Hamilton to the House, 1791: Report on Manufactures, Fossil Coal



Alexander Hamilton was a Founding Father, soldier, economist, political philosopher, one of America’s first constitutional lawyers and the first United States Secretary of the Treasury.

Alexander Hamilton was a Founding Father, soldier, economist, political philosopher, one of America’s first constitutional lawyers and the first United States Secretary of the Treasury.

Alexander Hamilton: The Works of Alexander Hamilton, Volume 4


Industry and Commerce, Manufactures, Fossil Coal: Hamilton to the House of Representatives, December 5, 1791. Part Five.


Fossil Coal

This, as an important instrument of manufactures, may, without impropriety, be mentioned among the subjects of this report.

A copious supply of it would be of great consequence to the iron branch. As an article of household fuel, also, it is an interesting production, the utility of which must increase in proportion to the decrease of wood, by the progress of settlement and cultivation. And its importance to navigation, as an immense article of transportation coastwise, is signally exemplified in Great Britain.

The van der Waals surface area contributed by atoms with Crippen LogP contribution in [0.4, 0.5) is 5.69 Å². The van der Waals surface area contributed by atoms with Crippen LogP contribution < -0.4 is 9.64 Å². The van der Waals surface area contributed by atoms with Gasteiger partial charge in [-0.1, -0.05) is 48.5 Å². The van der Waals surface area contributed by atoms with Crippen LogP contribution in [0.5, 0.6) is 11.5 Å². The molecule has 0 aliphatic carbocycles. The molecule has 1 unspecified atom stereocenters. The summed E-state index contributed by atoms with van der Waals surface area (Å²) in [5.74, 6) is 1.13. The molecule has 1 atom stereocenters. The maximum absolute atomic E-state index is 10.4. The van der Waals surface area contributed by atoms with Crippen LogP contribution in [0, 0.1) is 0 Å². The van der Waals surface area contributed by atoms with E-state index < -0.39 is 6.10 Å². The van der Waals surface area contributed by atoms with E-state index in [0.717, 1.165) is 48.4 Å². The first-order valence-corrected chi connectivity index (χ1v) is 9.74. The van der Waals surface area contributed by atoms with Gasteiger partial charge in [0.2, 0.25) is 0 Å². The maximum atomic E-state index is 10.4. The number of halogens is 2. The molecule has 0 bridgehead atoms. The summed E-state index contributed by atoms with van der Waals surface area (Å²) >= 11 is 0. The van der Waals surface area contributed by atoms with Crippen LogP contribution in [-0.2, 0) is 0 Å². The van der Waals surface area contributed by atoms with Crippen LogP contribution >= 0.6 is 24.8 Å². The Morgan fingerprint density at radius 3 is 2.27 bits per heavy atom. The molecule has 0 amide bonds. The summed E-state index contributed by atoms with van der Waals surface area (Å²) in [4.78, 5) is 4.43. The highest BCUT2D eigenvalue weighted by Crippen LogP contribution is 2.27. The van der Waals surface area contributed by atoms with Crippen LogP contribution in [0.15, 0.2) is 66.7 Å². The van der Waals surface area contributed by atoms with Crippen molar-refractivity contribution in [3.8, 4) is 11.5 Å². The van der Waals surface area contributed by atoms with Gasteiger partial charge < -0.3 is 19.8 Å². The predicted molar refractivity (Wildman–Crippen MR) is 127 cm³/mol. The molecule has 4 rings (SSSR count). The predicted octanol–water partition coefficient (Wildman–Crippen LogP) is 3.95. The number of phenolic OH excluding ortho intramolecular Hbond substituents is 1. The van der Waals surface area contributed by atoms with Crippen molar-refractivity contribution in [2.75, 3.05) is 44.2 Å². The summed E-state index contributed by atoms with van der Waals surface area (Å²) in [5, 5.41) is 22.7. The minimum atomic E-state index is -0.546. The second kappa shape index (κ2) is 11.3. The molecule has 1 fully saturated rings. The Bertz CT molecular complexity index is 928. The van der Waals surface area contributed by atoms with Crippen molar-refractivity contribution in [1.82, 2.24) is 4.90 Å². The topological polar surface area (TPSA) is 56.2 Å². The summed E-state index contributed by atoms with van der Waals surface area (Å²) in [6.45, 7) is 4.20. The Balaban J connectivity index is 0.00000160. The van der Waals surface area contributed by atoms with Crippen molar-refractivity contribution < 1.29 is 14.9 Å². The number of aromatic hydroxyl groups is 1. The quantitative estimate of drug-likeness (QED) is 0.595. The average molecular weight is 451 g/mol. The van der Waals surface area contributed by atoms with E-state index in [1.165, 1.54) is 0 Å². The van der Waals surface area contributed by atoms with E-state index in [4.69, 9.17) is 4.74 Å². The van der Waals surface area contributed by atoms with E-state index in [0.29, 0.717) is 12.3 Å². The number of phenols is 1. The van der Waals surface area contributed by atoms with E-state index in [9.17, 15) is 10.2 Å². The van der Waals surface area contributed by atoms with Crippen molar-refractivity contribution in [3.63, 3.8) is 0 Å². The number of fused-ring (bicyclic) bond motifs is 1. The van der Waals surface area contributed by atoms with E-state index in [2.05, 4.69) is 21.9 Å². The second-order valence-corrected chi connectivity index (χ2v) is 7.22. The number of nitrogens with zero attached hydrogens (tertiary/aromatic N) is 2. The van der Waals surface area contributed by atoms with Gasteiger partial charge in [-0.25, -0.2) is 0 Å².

It is known that there are several coal mines in Virginia, now worked; and appearances of their existence are familiar in a number of places.

The expediency of a bounty on all this species of coal, of home production, and of premiums on the opening of new mines, under certain qualifications, appears to be worthy of particular examination. The great importance of the article will amply justify a reasonable expense in this way, if it shall appear to be necessary to, and shall be thought likely to answer, the end.


Posting the entire Works of Alexander Hamilton is a project of Steven Montgomery. I’m posting these as a way to read and digest the works of Alexander Hamilton. The reader could profit by following along daily.

Advertisements

Tags: , , , ,

Leave a Reply

Fill in your details below or click an icon to log in:

WordPress.com Logo

You are commenting using your WordPress.com account. Log Out / Change )

Twitter picture

You are commenting using your Twitter account. Log Out / Change )

Facebook photo

You are commenting using your Facebook account. Log Out / Change )

Google+ photo

You are commenting using your Google+ account. Log Out / Change )

Connecting to %s


%d bloggers like this: